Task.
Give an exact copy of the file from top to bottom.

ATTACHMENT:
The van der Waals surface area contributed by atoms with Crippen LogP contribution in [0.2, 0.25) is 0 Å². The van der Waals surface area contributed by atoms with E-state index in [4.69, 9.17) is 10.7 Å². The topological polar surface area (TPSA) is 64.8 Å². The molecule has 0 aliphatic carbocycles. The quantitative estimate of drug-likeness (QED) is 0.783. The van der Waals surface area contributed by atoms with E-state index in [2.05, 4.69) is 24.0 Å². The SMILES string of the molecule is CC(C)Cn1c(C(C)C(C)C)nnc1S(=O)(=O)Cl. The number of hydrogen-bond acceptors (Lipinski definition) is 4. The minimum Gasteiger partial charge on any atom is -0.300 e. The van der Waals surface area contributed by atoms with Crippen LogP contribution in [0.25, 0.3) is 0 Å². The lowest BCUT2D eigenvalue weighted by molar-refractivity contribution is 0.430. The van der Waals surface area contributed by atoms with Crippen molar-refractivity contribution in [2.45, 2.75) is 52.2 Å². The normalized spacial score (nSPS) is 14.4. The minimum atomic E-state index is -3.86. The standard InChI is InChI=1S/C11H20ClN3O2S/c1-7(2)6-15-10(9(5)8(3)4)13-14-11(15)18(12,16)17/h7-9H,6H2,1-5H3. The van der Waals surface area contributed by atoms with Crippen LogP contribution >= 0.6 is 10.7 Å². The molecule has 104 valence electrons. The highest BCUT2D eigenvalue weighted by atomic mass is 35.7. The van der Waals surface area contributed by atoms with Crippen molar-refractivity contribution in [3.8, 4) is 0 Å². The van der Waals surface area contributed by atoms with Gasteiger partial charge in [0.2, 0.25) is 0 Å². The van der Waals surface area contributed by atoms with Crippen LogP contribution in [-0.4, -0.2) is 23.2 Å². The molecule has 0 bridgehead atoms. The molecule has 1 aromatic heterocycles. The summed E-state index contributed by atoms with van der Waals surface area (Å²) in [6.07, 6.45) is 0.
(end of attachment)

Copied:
The van der Waals surface area contributed by atoms with Crippen LogP contribution in [0.2, 0.25) is 0 Å². The van der Waals surface area contributed by atoms with E-state index in [4.69, 9.17) is 10.7 Å². The topological polar surface area (TPSA) is 64.8 Å². The molecule has 0 aliphatic carbocycles. The quantitative estimate of drug-likeness (QED) is 0.783. The van der Waals surface area contributed by atoms with E-state index in [2.05, 4.69) is 24.0 Å². The SMILES string of the molecule is CC(C)Cn1c(C(C)C(C)C)nnc1S(=O)(=O)Cl. The number of hydrogen-bond acceptors (Lipinski definition) is 4. The minimum Gasteiger partial charge on any atom is -0.300 e. The van der Waals surface area contributed by atoms with Crippen LogP contribution in [0.25, 0.3) is 0 Å². The lowest BCUT2D eigenvalue weighted by molar-refractivity contribution is 0.430. The van der Waals surface area contributed by atoms with Crippen molar-refractivity contribution in [2.45, 2.75) is 52.2 Å². The normalized spacial score (nSPS) is 14.4. The minimum atomic E-state index is -3.86. The standard InChI is InChI=1S/C11H20ClN3O2S/c1-7(2)6-15-10(9(5)8(3)4)13-14-11(15)18(12,16)17/h7-9H,6H2,1-5H3. The van der Waals surface area contributed by atoms with Crippen LogP contribution >= 0.6 is 10.7 Å². The molecule has 104 valence electrons. The highest BCUT2D eigenvalue weighted by atomic mass is 35.7. The van der Waals surface area contributed by atoms with Crippen molar-refractivity contribution in [3.8, 4) is 0 Å². The van der Waals surface area contributed by atoms with Gasteiger partial charge in [0.2, 0.25) is 0 Å². The van der Waals surface area contributed by atoms with Crippen LogP contribution in [-0.4, -0.2) is 23.2 Å². The molecule has 0 bridgehead atoms. The molecule has 1 aromatic heterocycles. The summed E-state index contributed by atoms with van der Waals surface area (Å²) in [6.07, 6.45) is 0.